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Norman Baker: To ask the Secretary of State for Environment, Food and Rural Affairs how much (a) paper, (b) plastic, (c) glass, (d) aluminium and (e) steel waste was collected in London in 2004, broken down by borough; and how much of each material was recycled in 2004, broken down by borough. 
Information on the amounts of material collected in the financial year 200304 is set out in the table. It is impossible to disaggregate aluminium
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and steel cans, so a figure for all cans is provided. It is also impossible to separate scrap metal from white goods (fridges, cookers etc).
An increasing amount of waste for recycling is collected as co-mingled materials where the weight of the individual materials is not known. Most co-mingled collections include paper, and many include paper, glass and cans. The individual figures for these materials, therefore, do not include tonnage of individual materials collected as co-mingled which is listed separately.
Defra does not measure the amount of waste actually recycled but the amount collected and sent for recycling by the local authorities, a small proportion of which is unfit for recycling and has to be disposed of.
|Local authority name||Paper|
(steel and aluminium)
|Scrap metal and white goods||Co-mingled materials|
|Tower Hamlets LB||1,985||0||1,055||81||737||0|
|London Corporation LB||329||0||91||1||18||0|
|Westminster City Council LB||4,985||0||4,791||31||361||2,057|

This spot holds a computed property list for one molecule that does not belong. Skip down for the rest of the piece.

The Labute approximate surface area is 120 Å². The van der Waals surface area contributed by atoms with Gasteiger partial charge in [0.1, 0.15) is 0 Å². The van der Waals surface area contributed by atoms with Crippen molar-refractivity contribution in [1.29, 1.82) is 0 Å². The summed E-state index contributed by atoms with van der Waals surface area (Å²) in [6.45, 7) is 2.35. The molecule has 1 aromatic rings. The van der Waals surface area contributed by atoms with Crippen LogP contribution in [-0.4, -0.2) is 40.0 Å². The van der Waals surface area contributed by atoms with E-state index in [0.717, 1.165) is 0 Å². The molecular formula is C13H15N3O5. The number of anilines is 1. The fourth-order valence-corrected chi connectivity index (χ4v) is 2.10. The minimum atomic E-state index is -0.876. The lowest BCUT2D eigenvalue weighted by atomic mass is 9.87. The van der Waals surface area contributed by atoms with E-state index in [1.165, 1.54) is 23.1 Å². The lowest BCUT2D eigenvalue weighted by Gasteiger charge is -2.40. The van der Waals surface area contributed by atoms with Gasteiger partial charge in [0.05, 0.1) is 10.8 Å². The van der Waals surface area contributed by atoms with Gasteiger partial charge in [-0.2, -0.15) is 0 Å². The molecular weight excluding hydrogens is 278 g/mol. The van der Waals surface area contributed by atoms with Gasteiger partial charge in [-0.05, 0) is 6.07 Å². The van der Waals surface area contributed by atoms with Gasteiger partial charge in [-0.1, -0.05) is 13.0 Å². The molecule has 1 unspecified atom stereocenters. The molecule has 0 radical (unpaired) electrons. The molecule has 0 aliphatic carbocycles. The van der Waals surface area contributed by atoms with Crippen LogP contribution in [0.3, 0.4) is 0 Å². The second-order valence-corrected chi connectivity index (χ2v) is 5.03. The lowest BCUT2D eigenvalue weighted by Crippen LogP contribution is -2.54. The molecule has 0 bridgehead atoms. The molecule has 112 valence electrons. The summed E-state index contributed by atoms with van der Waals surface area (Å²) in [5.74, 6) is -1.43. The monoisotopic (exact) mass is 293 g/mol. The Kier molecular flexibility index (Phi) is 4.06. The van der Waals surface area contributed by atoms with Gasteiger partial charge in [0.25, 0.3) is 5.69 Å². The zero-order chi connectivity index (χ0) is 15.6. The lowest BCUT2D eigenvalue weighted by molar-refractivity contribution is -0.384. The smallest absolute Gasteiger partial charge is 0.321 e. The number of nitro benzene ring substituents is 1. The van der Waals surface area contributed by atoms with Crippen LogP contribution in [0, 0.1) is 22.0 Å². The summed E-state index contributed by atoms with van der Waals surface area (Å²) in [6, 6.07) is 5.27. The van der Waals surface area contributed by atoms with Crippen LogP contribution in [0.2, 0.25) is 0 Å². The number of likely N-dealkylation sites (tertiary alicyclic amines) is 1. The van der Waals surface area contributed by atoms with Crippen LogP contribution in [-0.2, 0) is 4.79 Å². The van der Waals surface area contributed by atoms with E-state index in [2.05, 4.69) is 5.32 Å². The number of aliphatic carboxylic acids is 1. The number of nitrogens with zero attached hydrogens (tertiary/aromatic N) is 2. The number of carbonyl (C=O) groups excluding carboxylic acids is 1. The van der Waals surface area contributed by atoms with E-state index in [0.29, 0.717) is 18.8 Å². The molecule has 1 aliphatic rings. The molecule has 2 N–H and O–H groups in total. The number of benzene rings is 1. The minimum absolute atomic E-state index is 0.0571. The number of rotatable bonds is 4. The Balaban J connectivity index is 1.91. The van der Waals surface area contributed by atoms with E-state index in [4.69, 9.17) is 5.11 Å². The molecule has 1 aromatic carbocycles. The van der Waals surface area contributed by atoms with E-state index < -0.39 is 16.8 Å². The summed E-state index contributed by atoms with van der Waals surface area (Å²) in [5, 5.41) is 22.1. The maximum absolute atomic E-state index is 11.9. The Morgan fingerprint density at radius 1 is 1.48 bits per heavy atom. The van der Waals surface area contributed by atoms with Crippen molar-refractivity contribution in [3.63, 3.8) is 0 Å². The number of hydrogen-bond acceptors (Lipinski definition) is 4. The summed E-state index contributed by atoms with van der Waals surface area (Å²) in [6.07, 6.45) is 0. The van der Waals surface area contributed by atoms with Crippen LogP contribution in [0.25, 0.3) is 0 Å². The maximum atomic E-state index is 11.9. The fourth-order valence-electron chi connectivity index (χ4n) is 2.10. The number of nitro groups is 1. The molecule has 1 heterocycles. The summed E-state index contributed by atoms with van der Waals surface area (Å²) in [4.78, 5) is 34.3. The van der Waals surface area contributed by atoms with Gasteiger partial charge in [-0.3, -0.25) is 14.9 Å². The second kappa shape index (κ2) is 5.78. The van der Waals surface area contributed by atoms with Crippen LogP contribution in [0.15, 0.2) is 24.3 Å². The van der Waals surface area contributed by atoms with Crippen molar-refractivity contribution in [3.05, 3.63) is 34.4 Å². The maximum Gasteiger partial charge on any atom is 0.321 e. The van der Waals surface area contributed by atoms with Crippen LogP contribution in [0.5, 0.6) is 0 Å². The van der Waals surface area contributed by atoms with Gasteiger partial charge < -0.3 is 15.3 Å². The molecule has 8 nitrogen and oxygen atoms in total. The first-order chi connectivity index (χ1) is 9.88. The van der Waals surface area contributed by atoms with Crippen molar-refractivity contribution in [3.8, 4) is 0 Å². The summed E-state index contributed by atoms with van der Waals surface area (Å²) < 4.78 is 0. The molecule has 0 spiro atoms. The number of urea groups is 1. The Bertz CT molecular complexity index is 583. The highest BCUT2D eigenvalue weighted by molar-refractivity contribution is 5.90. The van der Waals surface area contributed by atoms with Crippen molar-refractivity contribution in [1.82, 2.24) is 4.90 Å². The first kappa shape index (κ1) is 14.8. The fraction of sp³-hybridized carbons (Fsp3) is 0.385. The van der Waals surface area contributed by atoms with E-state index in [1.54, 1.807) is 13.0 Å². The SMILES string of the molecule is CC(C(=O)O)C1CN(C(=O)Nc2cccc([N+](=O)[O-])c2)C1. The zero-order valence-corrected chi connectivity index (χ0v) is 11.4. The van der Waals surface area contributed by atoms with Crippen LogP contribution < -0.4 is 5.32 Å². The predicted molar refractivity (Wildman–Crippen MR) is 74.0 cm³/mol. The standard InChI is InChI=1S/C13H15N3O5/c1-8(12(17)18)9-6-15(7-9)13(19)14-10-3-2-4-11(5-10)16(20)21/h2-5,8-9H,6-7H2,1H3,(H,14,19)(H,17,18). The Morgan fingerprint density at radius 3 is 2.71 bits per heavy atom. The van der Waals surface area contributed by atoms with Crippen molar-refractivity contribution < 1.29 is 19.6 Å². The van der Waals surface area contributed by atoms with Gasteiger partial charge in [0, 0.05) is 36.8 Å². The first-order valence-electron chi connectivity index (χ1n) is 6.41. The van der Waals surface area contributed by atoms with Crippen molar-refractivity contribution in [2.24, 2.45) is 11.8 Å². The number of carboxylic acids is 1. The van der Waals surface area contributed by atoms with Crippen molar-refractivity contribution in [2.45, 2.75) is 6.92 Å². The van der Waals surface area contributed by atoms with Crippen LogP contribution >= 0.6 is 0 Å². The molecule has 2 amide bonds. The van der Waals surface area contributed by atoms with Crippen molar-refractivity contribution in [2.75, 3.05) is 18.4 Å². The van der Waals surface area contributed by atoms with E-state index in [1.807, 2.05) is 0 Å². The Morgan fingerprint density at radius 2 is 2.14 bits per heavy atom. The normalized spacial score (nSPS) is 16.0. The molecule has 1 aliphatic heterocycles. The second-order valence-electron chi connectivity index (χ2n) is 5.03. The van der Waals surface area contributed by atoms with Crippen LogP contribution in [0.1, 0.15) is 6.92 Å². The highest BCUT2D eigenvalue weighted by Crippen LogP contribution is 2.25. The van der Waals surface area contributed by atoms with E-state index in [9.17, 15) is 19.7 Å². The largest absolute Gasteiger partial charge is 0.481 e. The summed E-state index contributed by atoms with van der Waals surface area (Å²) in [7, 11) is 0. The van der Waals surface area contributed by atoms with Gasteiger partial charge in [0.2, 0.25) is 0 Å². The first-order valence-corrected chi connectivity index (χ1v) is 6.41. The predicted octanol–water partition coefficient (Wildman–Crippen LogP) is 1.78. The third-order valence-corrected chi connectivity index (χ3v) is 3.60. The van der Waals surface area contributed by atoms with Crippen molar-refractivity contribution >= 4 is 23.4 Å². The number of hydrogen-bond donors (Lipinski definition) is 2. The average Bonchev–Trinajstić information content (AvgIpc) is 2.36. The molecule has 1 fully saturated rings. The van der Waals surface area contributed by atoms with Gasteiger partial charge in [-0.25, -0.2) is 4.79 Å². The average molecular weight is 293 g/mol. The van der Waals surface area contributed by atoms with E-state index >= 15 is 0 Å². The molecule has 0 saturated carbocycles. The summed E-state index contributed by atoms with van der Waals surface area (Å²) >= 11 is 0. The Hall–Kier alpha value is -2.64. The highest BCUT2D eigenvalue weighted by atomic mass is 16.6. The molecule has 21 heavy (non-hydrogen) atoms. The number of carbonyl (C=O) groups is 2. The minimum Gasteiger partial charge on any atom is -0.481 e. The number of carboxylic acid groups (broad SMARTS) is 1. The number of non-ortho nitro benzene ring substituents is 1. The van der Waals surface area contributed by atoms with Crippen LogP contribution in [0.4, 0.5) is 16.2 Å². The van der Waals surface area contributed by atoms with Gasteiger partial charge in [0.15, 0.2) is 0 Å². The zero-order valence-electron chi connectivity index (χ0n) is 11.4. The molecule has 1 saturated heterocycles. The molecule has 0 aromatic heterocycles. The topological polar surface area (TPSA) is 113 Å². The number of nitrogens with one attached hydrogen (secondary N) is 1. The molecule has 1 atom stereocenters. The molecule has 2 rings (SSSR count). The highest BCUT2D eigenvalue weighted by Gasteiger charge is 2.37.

|Barking and Dagenham LB||575||0||397||0||0||2,473|
|East London Waste Authority(19)||392||2||84||8||6,203||0|
|Waltham Forest LB||4,463||0||1,893||115||906||0|
|North London Waste Authority(19)||0||0||0||0||0||0|
|Kingston upon Thames LB||5,093||789||1,250||10||2,867||0|
|Richmond upon Thames LB||8,713||0||4,250||186||1,267||0|
|West London Waste Authority(19)||0||0||0||0||3,491||0|
|Kensington and Chelsea LB||1,827||3||414||8||152||8,172|
|Hammersmith and Fulham LB||1,771||0||860||27||180||5,495|
|Western Riverside Waste Authority(19)||637||1||116||1||1,030||0|
|All London Boroughs||164,930||1,783||67,692||4,302||43,637||70,806|
Stephen Williams: To ask the Secretary of State for Environment, Food and Rural Affairs what (a) waste minimisation and (b) recycling targets the Government have set for local authorities for each year to 2015. 
Mr. Bradshaw: The Government set targets for England and Wales in Waste Strategy 2000 for the recycling and composting of household waste by 25 per cent. by 2005, 30 per cent. by 2010 and 33 per cent. by 2015.
Each local authority in England was set an individual statutory performance standard for the recycling and composting of household waste for the financial years 200304 and 200506. For the future, the Government are currently undertaking a review of recycling and composting targets in the light of local authorities' performance against their 200304 targets.